Between Wheeler and Holman there's 5' chain link on both sides of the rail, and then there's a sea of parking lot on the UH side. The sea of parking isn't exactly urban, and the fence plus parking sends a pretty clear message of "stay on your side of the street".

 

Between Holman and Elgin it's a constant 8' wall. That definitely sends an even stronger message of "Stay out" to anyone looking across the street. It isn't a good look. I get it, one is the outfield of the baseball field, the other is the wall to keep prying eyes off the practice field. It doesn't change the feel.

 

Maybe you were thinking of Berlin when you were thinking of the Urban feel the street creates?

 

I will agree, once you get on the other side of Elgin going north on Scott, the whole area feels ripe for change, and with the student apartments going up on the NE corner of Scott/Elgin that replace that strip center, it really changes the feel of the area.

 

you know, thinking about it, it would be awesome if the art department worked with some of the local artists to put murals on the more permanent outfield wall that faces Scott, that might help make it feel less unfriendly.

Edited by samagon
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I guess I didn't really make myself clear late last night when I wrote this but I don't think the fences are going away since they are a protective 

barrier to people not paying attention close to the rails and Im sure that the U of H was concerned for the student population. That said I still think that even the area across from the stadium will also be developed. Theres just too much money on the east side of the street and with the future residential growth with the development of more dorms on the southeast side I believe that it will become a more productive and valuable property.

You're right though and its unfortunate but with the hurricane fencing and then again the walls around the softball field it does present a no mans zone in . I don't think it has anything to do with stay on your side though. Just safety from the moving train.

I  was just looking at the rail guideways, the new stadium and the new practice field and I guess for some reason there was something interesting in all of the steel and cables and the rail and stadium.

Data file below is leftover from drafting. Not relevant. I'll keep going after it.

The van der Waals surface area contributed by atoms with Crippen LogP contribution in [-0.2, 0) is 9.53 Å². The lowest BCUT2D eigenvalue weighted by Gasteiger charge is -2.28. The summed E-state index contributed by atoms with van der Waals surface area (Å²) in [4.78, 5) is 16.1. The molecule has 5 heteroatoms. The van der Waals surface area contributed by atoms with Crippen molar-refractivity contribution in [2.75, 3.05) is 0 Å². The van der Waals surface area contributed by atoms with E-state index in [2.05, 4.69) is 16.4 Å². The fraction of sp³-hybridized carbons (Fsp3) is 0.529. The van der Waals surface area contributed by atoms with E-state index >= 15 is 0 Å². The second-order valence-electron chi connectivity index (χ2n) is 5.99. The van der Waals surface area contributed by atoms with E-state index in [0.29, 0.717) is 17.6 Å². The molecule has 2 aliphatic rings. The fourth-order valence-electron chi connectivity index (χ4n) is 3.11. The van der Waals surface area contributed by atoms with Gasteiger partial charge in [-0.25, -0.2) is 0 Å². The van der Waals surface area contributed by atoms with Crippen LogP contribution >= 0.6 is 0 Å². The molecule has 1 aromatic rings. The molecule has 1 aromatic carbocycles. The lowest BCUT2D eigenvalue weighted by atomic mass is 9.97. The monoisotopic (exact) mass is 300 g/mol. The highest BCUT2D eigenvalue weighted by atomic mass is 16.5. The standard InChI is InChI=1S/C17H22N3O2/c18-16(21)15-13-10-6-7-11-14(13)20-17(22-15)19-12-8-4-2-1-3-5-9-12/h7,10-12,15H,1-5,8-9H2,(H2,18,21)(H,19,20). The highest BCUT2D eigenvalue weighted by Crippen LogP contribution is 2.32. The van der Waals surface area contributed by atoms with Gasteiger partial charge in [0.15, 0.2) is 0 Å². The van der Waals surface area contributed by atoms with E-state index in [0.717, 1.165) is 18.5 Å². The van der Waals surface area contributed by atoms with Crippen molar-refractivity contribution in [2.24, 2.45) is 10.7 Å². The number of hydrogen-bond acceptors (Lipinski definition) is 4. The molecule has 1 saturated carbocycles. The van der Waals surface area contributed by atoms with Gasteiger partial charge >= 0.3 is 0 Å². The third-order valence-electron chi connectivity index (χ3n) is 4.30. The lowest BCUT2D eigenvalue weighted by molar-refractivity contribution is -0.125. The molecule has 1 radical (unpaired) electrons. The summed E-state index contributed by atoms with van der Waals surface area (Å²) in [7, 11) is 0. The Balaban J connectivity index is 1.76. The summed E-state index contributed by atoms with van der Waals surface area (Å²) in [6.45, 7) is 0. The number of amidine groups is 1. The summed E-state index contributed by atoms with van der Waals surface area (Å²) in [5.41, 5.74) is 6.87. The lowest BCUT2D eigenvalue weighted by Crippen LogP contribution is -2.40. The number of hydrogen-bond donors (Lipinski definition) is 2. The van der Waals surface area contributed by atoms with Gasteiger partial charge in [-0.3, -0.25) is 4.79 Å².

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As you say, the fences have real purpose in life, pedestrian safety (especially drunk fans stumbling over to popeyes for some after game snacks) being tops of the list. The intention surely wasn't to create a feeling of 'stay out', but I was driving north on Scott on Saturday morning and with all that fencing, it sure didn't feel inviting looking to the right.

 

It's interesting for sure the different things people see when they are looking at the same place.

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New Law School building

http://law.uh.edu/building/

 

Quote

A new, modern facility will accelerate UHLC's ascendance to our goal of a top 40 U.S. News & World Report ranking. An ultramodern learning environment will expand faculty resources, galvanize recruitment and attract students with increased  academic credentials. A new UHLC facility will provide modern research space, new clinical facilities, a new library, practice courtrooms and expanded career services space. It will also provide a forum for exclusive events on campus – in which to invite peers from other academic institutions, prominent judges, lawyers and practitioners from across the country – to legal and policy symposia, conferences and social events reflective of this great institution. To construct this state-of-the-art facility, the Law Center has set a goal of securing $10 million in commitments from private donors, supporters and friends of UHLC, to supplement public and other sources of funding.

 

2015161_N2.jpg

 

2015161_N5.jpg

 

2015161_N6.jpg

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I'm surprised it has taken this long. I love saving old buildings but the law school is beyond saving. It's dark, damp, and flood prone. It's also just plain ugly. 

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Does anyone have any updated info on the old Chinese Star building?

 

They were kicked out at the end of last fall semester, and there was a big deal in the DC about students having an option on what replaces it, but I haven't seen/heard anything since then.

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As the prime food contractor, Aramark had control over any new use of the property for food. UH just rebid their food services contract this past spring and switched to a new company who I assume now has control of the property and is probably starting from scratch to plan a use for it.

That said, UH rebid their food services contract after an audit recommended changes. (They were auditing all departments of A&F.) If you could find that full audit report it might have recommendations about the use of the property which might have been included as requirements in the RFP for the new food services contract.

Edited by KyleJohnstonNet
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59c00a29a2891_UHPractice.thumb.png.4447056892060bf9b2809df7e5ad6a8d.png

From Saturday..would be nice to see some red neon highlights on the edges. Hard to tell, but the UH logo is lighted.

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1 hour ago, cspwal said:

Step 1.  Renovate the stadium and ensure there's a great view of downtown from inside the stadium

Step 2.  Build a training center that directly blocks that view

 

This was taken from the 1st row of the upper level. Might still have a decent DT view from the upper rows. I would have taken a pic from there, but those steps are brutal especially with a bone spur in my heel. LOL

UH Practice.png

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On 21.11.2004 at 5:27 AM, UrbaNerd said:

LOL, everything in Houston is named after some rich oil dude/dudette!

lol that's right)